Add a fountain or birdbath and you will enjoy your shade garden all through the hot days of summer.

The Beauty of Grasses

Friday, July 17th, 2009 by Jenny Watts
    • Colorful petunias will brighten up any flower bed. Their purples, pinks and reds make a real splash when planted in groups of the same color.
    • Attract birds to your garden with a concrete bird bath. They come in many attractive styles and make good gifts.
    • Dig gently to harvest potatoes, a few plants at a time, after foliage yellows and dries up.
    • Roses need water and fertilizer to keep blooming through the summer. Watch for pests and diseases and treat as soon as you see trouble.
    • Prune rhododendrons, camellias and azaleas to shape them now. If you wait much longer, you will be cutting off next year’s flowers.

Graceful Grasses

Ornamental grasses are an essential companion for perennials. Their linear leaves and various growth habits provide striking contrast to the shapes of most perennials. They add beauty and texture to almost any landscape, and provide such valuable traits as reliability, long season of interest and a tolerance of a wide range of environments.

With their foliage so different from leafy shrubs, grasses make a striking contrast to shrubs and most perennials. In the fall, when most of them bloom, their graceful plumes or feathery flowers are very attractive. The contrast of textures and shapes is one of the most appealing aspects of gardening with ornamental grasses.

There are many beautiful grasses in the genus, Pennisetum, known as Fountain Grasses. They are clumping grasses that grow 2 to 4 feet tall with beautiful flower heads. Australian Fountain Grass, Pennisetum alopecuroides, grows in mounds 3 to 4 feet tall. It is one of the most versatile, dependable and showy of all the ornamental grasses with gracefully arching foliage. It flowers from late August to October with rosy-copper spikes in arching sprays. It prefers full sun and fertile soil with adequate moisture. Pennisetum orientale, Oriental Fountain Grass, has flowers that are nearly white with a hint of pearlescent pink. The showy Purple Leaved Fountain Grass, Pennisetum setaceum ‘Rubrum’, is not hardy here but is beautiful used as an annual accent plant.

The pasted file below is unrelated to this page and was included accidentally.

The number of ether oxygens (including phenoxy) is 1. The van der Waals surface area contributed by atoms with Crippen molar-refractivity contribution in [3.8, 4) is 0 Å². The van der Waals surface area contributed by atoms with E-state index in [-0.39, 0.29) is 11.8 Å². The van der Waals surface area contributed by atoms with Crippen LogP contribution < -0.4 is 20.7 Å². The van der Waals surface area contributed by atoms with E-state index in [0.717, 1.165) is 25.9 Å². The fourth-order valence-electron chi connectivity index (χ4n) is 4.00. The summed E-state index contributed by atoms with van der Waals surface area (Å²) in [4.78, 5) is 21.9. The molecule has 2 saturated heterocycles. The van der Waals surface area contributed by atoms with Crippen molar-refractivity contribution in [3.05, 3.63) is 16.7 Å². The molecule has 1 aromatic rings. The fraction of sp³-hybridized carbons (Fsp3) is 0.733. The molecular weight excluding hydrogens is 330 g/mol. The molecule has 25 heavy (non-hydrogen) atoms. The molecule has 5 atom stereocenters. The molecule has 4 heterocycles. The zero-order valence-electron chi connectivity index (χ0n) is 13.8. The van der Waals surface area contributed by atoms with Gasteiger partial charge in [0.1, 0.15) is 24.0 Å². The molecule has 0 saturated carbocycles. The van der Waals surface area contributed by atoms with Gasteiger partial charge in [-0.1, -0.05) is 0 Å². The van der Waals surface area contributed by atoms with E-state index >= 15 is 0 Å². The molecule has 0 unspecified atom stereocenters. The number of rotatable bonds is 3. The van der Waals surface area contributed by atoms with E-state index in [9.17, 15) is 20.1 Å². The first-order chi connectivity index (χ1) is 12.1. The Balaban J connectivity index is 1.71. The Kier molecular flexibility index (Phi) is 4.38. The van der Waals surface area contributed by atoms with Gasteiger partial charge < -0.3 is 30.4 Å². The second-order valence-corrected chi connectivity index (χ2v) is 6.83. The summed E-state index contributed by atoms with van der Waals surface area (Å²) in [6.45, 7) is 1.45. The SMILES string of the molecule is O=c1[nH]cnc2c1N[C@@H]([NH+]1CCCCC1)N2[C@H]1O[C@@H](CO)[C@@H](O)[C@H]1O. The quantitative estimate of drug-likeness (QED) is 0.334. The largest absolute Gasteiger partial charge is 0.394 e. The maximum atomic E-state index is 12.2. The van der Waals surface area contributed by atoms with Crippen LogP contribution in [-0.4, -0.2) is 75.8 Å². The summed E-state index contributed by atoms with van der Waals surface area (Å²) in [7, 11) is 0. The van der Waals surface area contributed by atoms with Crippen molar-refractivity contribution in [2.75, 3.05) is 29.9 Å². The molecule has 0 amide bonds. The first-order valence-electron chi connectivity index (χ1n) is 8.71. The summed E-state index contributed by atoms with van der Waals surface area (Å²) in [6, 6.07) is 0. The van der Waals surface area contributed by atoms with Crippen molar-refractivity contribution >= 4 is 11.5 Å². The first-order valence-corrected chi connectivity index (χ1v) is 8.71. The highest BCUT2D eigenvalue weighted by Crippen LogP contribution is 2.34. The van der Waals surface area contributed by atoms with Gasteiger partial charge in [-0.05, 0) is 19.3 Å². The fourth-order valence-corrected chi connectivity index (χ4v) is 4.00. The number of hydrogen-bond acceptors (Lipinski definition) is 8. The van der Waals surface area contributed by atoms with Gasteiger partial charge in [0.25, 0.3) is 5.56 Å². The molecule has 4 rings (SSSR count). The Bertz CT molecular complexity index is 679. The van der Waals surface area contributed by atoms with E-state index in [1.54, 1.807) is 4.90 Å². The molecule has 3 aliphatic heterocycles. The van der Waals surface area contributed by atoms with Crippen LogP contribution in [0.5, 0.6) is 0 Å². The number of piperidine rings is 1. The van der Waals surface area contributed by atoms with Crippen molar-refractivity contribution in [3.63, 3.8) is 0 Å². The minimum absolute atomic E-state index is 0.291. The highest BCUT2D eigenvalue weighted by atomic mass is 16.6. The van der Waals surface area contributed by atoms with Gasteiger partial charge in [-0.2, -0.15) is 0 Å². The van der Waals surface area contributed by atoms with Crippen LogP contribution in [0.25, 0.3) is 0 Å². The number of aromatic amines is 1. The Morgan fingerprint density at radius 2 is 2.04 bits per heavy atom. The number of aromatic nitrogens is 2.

Ribbon Grass, Phalaris arundinacea, has showy green-and-white striped foliage on a spreading plant that reaches 30 inches tall. It can be very invasive so it is best grown in a container. It likes partial shade and can be grown in dry or moist soil. It has showy flowers that are pale pink and bloom in June and July.

Japanese Silver Grass, Miscanthus sinensis ‘Yaku Jima’, is a fine selection for small gardens. It grows 3 to 4 feet tall with green foliage that turns reddish brown in the fall. The fluffy reddish flowers emerge in mid-September and are quite showy and good for fresh or dried arrangements. It grows in full sun or partial shade and works well as a waterside plant.

Northern Sea Oats, Chasmanthium latifolium, is a clumping grass that is treasured for its showy, drooping flowers and rich, bamboo-like foliage. It is effective in mass plantings as well as a good choice for shady, damp conditions, though it will also grow in full sun. The flowers are very attractive throughout their various stages, and they make excellent cut or dried flowers.

Blue Fescue, Festuca glauca, grass has been used for decades as an attractive border plant for edging driveways and walks. Its blue foliage grows to 10 inches tall with flower spikes rising to 18 inches. It grows well in full or partial sun with average watering.

Mexican Feather Grass, Stipa tenuissima, is a great plant for mass planting, as it waves gracefully in light breezes. It blooms in the summer with feathery flowers that turn a golden brown, rising above the 24-inch, green foliage.

Add year-round interest to your landscape with ornamental grasses.